Today was a bit of a washout of a day, on the whole, but a few interesting things happened, apart from the standard looking-like-a-crazy-person-photographing-macarons-in-public. I meant to spend the afternoon job hunting, but I forgot my map, lost my umbrella (and it was raining), the shop with the printer (for my C.V.) is shut for the school holidays and the Canele shop was closed. So I made it to one of the four places I'd planned to go - the International school here - and even that was being run with a skeleton holiday staff.

I randomly got kicked out of my language school at lunchtime - some of the people there are extremely lovely, but there's a few trolls, and today one of them came out of the woodwork I guess. I went to find somewhere to eat my lunch, and came across the ruins of an amphitheatre from the 1st century. I can't tell you much more about it than that because the information panel was all graffitied, but it was quite amazing to stumble across something like that in the middle of the city!

I went to La Poste and bought some postcard stamps, and sent some letters. They weighed the letters and they cost me 1.70 euro each to send, so I think what the lady told me the other day was a bit misleading. Yes, posting heavy parcels to Australia is expensive, but if you want to send something bulky that's say, 200g, the cheapest way is NOT to buy the 24euro pre-paid-up-to-2-kg boxes. That is nice to know. Mum's had some new shoes sent to me, to forward on home, so I guess that will be a good litmus test.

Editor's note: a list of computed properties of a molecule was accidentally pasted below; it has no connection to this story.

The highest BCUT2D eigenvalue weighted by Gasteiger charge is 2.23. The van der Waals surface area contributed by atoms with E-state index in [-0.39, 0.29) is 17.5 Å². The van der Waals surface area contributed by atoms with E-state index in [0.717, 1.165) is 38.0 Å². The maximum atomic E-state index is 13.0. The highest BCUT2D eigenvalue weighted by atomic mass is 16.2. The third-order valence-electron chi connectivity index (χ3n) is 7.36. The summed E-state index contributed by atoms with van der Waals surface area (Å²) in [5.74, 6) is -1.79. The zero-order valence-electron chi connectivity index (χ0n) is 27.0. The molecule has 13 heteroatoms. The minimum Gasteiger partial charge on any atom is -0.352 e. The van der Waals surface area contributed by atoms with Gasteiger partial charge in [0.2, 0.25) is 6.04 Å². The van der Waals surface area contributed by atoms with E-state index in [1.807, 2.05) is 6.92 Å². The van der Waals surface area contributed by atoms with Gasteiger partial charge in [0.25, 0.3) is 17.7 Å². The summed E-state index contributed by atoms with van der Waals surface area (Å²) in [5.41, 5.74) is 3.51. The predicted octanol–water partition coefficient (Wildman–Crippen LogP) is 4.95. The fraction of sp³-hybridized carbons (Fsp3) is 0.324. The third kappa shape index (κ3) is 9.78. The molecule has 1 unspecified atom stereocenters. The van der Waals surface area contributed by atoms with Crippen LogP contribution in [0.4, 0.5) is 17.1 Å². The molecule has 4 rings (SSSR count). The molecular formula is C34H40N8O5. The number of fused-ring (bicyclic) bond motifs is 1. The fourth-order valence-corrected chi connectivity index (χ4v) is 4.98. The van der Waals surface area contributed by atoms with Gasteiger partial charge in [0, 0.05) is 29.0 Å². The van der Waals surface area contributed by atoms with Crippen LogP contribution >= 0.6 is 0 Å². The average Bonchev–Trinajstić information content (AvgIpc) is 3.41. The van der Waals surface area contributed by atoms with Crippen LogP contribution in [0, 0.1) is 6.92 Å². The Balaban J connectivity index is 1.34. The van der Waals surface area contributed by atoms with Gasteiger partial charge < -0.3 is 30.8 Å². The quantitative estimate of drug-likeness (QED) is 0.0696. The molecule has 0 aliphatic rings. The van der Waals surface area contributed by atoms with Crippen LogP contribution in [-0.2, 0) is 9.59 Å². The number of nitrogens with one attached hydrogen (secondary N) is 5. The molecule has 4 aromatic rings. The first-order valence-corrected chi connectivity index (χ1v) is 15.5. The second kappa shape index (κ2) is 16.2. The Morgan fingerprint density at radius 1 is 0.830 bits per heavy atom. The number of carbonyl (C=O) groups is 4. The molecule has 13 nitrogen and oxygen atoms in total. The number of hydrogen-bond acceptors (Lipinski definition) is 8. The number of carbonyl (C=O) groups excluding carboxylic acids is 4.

I walked most of the way home today, because the International School was on the route, and I decided once I'd gotten off to see how I went walking. It turns out you just turn right from my language school and follow the road til you get to the bus stop near my house. It's about 4ks so it's still a hike with a heavy bag, but it's nice to know it's so easy and I can't get lost! There was lots of pretty architecture and little gourmet grocery stores along the way so it was quite an interesting walk. Because France is so old, even the buildings which by French standards are new and boring, I'm finding quite beautiful.